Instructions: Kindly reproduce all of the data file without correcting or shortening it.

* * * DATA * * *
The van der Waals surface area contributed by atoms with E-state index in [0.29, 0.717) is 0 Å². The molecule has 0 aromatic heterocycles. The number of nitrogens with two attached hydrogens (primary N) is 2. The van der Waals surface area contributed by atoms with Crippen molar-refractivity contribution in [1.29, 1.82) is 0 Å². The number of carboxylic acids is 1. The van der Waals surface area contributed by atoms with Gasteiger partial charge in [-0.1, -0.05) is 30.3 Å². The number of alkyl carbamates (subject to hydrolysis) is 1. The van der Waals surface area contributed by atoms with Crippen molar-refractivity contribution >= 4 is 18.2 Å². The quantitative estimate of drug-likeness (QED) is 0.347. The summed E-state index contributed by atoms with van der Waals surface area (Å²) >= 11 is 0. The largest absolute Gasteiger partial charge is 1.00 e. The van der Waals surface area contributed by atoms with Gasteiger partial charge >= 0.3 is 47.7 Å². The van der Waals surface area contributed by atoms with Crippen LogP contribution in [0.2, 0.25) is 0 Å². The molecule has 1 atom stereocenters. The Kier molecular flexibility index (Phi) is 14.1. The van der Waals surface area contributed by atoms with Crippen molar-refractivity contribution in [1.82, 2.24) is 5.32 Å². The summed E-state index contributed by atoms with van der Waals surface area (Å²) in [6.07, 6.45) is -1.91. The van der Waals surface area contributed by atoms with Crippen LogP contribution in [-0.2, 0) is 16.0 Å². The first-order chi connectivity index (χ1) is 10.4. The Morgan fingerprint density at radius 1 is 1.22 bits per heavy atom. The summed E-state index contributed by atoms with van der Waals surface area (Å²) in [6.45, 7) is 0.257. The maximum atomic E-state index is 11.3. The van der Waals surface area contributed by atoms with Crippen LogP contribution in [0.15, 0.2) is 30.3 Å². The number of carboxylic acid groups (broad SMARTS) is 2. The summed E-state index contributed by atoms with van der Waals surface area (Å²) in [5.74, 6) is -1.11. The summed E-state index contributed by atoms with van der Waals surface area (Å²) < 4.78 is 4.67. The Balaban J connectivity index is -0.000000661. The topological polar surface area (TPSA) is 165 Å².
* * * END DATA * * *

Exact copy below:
The van der Waals surface area contributed by atoms with E-state index in [0.29, 0.717) is 0 Å². The molecule has 0 aromatic heterocycles. The number of nitrogens with two attached hydrogens (primary N) is 2. The van der Waals surface area contributed by atoms with Crippen molar-refractivity contribution in [1.29, 1.82) is 0 Å². The number of carboxylic acids is 1. The van der Waals surface area contributed by atoms with Gasteiger partial charge in [-0.1, -0.05) is 30.3 Å². The number of alkyl carbamates (subject to hydrolysis) is 1. The van der Waals surface area contributed by atoms with Crippen molar-refractivity contribution >= 4 is 18.2 Å². The quantitative estimate of drug-likeness (QED) is 0.347. The summed E-state index contributed by atoms with van der Waals surface area (Å²) >= 11 is 0. The largest absolute Gasteiger partial charge is 1.00 e. The van der Waals surface area contributed by atoms with Gasteiger partial charge >= 0.3 is 47.7 Å². The van der Waals surface area contributed by atoms with Crippen LogP contribution in [0.2, 0.25) is 0 Å². The molecule has 1 atom stereocenters. The Kier molecular flexibility index (Phi) is 14.1. The van der Waals surface area contributed by atoms with Crippen molar-refractivity contribution in [1.82, 2.24) is 5.32 Å². The summed E-state index contributed by atoms with van der Waals surface area (Å²) in [6.07, 6.45) is -1.91. The van der Waals surface area contributed by atoms with Crippen LogP contribution in [-0.2, 0) is 16.0 Å². The first-order chi connectivity index (χ1) is 10.4. The Morgan fingerprint density at radius 1 is 1.22 bits per heavy atom. The summed E-state index contributed by atoms with van der Waals surface area (Å²) in [6.45, 7) is 0.257. The maximum atomic E-state index is 11.3. The van der Waals surface area contributed by atoms with Crippen LogP contribution in [0.15, 0.2) is 30.3 Å². The number of carboxylic acid groups (broad SMARTS) is 2. The summed E-state index contributed by atoms with van der Waals surface area (Å²) in [5.74, 6) is -1.11. The summed E-state index contributed by atoms with van der Waals surface area (Å²) < 4.78 is 4.67. The Balaban J connectivity index is -0.000000661. The topological polar surface area (TPSA) is 165 Å².